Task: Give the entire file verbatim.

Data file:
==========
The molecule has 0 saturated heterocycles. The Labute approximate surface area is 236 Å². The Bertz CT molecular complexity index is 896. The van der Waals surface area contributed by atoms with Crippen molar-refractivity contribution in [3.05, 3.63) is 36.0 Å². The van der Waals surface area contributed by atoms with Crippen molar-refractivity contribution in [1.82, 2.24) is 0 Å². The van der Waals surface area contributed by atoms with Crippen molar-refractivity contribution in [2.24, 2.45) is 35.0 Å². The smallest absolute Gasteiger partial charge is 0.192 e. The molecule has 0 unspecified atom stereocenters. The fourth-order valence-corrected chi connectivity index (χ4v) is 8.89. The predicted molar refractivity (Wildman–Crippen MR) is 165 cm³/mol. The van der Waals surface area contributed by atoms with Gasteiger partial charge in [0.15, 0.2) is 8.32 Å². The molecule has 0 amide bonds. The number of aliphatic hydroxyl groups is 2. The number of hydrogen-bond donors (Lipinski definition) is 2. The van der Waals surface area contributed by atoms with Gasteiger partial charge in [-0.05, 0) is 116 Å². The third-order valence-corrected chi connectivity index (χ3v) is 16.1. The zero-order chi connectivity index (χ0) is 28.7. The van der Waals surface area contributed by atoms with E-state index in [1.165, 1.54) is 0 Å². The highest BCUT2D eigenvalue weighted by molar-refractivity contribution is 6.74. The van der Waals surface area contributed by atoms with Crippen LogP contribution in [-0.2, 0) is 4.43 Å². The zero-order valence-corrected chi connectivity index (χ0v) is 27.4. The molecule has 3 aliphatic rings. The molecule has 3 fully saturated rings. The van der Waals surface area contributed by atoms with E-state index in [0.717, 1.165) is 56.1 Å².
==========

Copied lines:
The molecule has 0 saturated heterocycles. The Labute approximate surface area is 236 Å². The Bertz CT molecular complexity index is 896. The van der Waals surface area contributed by atoms with Crippen molar-refractivity contribution in [3.05, 3.63) is 36.0 Å². The van der Waals surface area contributed by atoms with Crippen molar-refractivity contribution in [1.82, 2.24) is 0 Å². The van der Waals surface area contributed by atoms with Crippen molar-refractivity contribution in [2.24, 2.45) is 35.0 Å². The smallest absolute Gasteiger partial charge is 0.192 e. The molecule has 0 unspecified atom stereocenters. The fourth-order valence-corrected chi connectivity index (χ4v) is 8.89. The predicted molar refractivity (Wildman–Crippen MR) is 165 cm³/mol. The van der Waals surface area contributed by atoms with Gasteiger partial charge in [0.15, 0.2) is 8.32 Å². The molecule has 0 amide bonds. The number of aliphatic hydroxyl groups is 2. The number of hydrogen-bond donors (Lipinski definition) is 2. The van der Waals surface area contributed by atoms with Gasteiger partial charge in [-0.05, 0) is 116 Å². The third-order valence-corrected chi connectivity index (χ3v) is 16.1. The zero-order chi connectivity index (χ0) is 28.7. The van der Waals surface area contributed by atoms with E-state index in [1.165, 1.54) is 0 Å². The highest BCUT2D eigenvalue weighted by molar-refractivity contribution is 6.74. The van der Waals surface area contributed by atoms with Crippen LogP contribution in [-0.2, 0) is 4.43 Å². The zero-order valence-corrected chi connectivity index (χ0v) is 27.4. The molecule has 3 aliphatic rings. The molecule has 3 fully saturated rings. The van der Waals surface area contributed by atoms with E-state index in [0.717, 1.165) is 56.1 Å².